COPD symptoms like coughing, wheezing, and shortness of breath will almost certainly change the way you and your partner express yourselves sexually. But that doesn’t mean you must bid adieu to sex or other forms of physical intimacy.
In the previous sections, you found some practical and useful tips to help you deal with many of the tough nutritional issues you may face daily. As important is an understanding of why some of the other essential dietary elements are needed to maintain health. The list of nutrients needed by our bodies is long. However, we will discuss only a few that are especially important in lung disease.
Also, some medicines for lung disease react with some nutrients. You should consult with your doctor...
Of course, good sex isn’t automatic when COPD is in the picture. To get things right, it’s essential to talk about sex with your partner (or, if you’re single, with prospective partners).
“I tell my patients to approach the subject openly and directly,” says Robert A. (Sandy) Sandhaus, MD, PhD, professor of medicine at National Jewish Health hospital in Denver and a member of the medical and scientific advisory board of the COPD Foundation. “Starting the conversation is often the most important step -- and the biggest hump to get over.”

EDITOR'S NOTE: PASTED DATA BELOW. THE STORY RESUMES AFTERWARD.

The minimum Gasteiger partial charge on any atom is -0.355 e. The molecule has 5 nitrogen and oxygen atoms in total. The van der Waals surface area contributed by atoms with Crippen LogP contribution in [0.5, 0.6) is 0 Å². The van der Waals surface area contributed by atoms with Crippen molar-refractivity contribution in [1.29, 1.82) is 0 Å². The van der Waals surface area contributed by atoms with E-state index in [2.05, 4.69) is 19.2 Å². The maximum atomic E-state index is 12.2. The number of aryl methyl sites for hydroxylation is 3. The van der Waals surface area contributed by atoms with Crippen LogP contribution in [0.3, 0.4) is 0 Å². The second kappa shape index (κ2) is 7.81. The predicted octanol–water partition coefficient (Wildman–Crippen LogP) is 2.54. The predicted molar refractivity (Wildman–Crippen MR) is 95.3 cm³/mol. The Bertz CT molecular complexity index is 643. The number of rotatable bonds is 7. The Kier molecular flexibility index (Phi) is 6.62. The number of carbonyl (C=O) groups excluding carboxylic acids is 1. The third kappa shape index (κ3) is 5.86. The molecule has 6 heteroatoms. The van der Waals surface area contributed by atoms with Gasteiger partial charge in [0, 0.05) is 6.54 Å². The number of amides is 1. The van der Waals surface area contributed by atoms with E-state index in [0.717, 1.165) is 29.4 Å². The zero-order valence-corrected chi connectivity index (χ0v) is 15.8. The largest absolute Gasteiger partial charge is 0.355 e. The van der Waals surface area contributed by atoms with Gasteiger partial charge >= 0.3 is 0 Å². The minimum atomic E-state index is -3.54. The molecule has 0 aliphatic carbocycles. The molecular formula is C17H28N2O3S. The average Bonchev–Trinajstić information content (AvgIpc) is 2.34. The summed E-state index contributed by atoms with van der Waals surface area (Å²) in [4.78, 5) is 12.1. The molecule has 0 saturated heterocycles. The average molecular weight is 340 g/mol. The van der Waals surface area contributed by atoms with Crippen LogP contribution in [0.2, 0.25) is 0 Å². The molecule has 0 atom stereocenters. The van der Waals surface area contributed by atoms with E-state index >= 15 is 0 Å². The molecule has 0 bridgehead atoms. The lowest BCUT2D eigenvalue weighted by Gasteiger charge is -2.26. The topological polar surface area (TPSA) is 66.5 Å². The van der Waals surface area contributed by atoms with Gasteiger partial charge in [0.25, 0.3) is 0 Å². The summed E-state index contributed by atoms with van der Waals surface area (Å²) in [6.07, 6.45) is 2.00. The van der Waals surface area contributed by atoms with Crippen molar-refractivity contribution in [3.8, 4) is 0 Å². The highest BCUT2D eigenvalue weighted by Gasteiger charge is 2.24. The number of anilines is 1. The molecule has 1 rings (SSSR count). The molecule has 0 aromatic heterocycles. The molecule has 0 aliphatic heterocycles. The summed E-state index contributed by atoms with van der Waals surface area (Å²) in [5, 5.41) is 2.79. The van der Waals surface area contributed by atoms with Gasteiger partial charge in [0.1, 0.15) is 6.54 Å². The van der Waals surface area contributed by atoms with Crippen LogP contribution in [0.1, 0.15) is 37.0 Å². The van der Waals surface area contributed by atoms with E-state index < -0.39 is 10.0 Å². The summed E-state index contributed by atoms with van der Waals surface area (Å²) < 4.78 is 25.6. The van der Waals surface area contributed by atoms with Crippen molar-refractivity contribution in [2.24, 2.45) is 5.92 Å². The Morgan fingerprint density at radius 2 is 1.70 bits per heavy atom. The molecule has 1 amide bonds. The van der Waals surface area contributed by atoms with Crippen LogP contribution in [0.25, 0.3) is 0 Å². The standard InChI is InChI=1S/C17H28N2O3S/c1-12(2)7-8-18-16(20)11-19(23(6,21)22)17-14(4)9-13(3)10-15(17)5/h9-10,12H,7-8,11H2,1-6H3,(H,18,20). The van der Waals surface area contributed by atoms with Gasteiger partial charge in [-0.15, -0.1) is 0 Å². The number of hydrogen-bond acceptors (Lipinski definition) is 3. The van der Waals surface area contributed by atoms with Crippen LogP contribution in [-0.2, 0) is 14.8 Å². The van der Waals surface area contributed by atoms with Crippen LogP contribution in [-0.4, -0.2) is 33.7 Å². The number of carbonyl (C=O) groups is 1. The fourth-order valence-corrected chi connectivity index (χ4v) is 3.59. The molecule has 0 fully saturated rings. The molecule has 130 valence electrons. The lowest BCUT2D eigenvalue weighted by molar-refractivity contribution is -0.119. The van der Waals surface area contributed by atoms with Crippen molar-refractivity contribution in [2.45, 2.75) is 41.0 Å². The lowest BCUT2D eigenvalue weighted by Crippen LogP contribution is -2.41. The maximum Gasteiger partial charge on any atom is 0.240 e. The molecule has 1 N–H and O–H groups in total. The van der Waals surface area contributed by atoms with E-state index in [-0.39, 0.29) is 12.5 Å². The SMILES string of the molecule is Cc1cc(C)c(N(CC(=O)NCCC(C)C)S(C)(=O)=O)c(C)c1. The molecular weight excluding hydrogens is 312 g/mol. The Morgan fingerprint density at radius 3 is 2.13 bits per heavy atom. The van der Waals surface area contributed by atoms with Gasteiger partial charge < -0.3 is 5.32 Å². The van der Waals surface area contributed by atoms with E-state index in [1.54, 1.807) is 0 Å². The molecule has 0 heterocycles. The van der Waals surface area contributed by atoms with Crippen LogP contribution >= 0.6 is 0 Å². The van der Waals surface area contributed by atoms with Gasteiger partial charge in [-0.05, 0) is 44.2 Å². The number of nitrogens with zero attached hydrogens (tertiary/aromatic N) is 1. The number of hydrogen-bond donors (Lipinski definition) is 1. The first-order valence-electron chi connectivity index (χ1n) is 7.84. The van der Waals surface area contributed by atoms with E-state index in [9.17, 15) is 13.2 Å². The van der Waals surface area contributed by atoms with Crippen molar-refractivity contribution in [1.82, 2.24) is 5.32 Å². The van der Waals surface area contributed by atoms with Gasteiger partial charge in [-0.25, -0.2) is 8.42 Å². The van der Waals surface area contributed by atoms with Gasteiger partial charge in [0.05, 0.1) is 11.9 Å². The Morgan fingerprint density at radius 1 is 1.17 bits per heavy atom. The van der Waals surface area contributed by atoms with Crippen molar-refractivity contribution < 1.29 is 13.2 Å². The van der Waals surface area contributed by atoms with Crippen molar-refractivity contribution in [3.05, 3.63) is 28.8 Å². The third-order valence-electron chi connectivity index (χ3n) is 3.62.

If you’re uncomfortable with a face-to-face talk, consider communicating with your partner or prospective partner via telephone or letter. Make it clear what you want and expect from sex, ask what your partner wants and expects, and do your best to agree upon the steps you’ll take together to overcome any sexual problems that arise.
Here are nine helpful strategies for sex and intimacy when you have COPD:
1. Get Fit
Not sure you or your partner has the stamina for sex? Ramping up your fitness regimens might prove helpful.
Maybe it would help to initiate a program of walking or gentle exercises. Perhaps it would make sense to join -- or rejoin -- a local hospital’s pulmonary rehabilitation program.
“Rehab programs aren’t limited to people who are newly diagnosed with COPD,” says COPD specialist Teresa T. Goodell, PhD, RN, assistant professor of nursing at Oregon Health & Science University in Portland. “They‘re for anyone who needs to build exercise tolerance. They provide a safe place to exercise and help show people with COPD that it’s safe to exercise.”
Rehab programs typically meet once or twice a week for up to six months.